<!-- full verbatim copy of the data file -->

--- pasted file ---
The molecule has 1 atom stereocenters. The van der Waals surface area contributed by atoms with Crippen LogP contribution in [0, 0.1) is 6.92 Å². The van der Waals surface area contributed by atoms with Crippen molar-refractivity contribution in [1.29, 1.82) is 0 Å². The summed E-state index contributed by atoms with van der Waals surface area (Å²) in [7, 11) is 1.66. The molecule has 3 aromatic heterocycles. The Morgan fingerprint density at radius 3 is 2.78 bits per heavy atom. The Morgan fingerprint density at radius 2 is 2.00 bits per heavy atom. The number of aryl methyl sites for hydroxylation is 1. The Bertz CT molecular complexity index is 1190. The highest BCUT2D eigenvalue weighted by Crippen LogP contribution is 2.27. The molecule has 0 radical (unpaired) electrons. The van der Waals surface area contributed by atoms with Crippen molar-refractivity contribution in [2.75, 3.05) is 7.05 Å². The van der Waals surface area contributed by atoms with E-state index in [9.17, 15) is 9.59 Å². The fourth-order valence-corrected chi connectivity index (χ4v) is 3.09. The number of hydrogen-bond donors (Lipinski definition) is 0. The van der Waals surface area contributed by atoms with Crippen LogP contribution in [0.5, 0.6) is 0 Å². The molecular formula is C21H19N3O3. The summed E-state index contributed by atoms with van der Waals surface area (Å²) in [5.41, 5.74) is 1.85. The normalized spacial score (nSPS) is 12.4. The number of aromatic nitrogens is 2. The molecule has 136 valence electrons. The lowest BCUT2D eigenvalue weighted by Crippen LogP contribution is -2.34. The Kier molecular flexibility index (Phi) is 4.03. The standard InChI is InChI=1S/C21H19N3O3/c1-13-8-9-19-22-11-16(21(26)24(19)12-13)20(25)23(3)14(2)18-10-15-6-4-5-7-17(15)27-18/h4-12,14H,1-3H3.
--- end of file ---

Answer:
The molecule has 1 atom stereocenters. The van der Waals surface area contributed by atoms with Crippen LogP contribution in [0, 0.1) is 6.92 Å². The van der Waals surface area contributed by atoms with Crippen molar-refractivity contribution in [1.29, 1.82) is 0 Å². The summed E-state index contributed by atoms with van der Waals surface area (Å²) in [7, 11) is 1.66. The molecule has 3 aromatic heterocycles. The Morgan fingerprint density at radius 3 is 2.78 bits per heavy atom. The Morgan fingerprint density at radius 2 is 2.00 bits per heavy atom. The number of aryl methyl sites for hydroxylation is 1. The Bertz CT molecular complexity index is 1190. The highest BCUT2D eigenvalue weighted by Crippen LogP contribution is 2.27. The molecule has 0 radical (unpaired) electrons. The van der Waals surface area contributed by atoms with Crippen molar-refractivity contribution in [2.75, 3.05) is 7.05 Å². The van der Waals surface area contributed by atoms with E-state index in [9.17, 15) is 9.59 Å². The fourth-order valence-corrected chi connectivity index (χ4v) is 3.09. The number of hydrogen-bond donors (Lipinski definition) is 0. The van der Waals surface area contributed by atoms with Crippen LogP contribution in [0.5, 0.6) is 0 Å². The molecular formula is C21H19N3O3. The summed E-state index contributed by atoms with van der Waals surface area (Å²) in [5.41, 5.74) is 1.85. The normalized spacial score (nSPS) is 12.4. The number of aromatic nitrogens is 2. The molecule has 136 valence electrons. The lowest BCUT2D eigenvalue weighted by Crippen LogP contribution is -2.34. The Kier molecular flexibility index (Phi) is 4.03. The standard InChI is InChI=1S/C21H19N3O3/c1-13-8-9-19-22-11-16(21(26)24(19)12-13)20(25)23(3)14(2)18-10-15-6-4-5-7-17(15)27-18/h4-12,14H,1-3H3.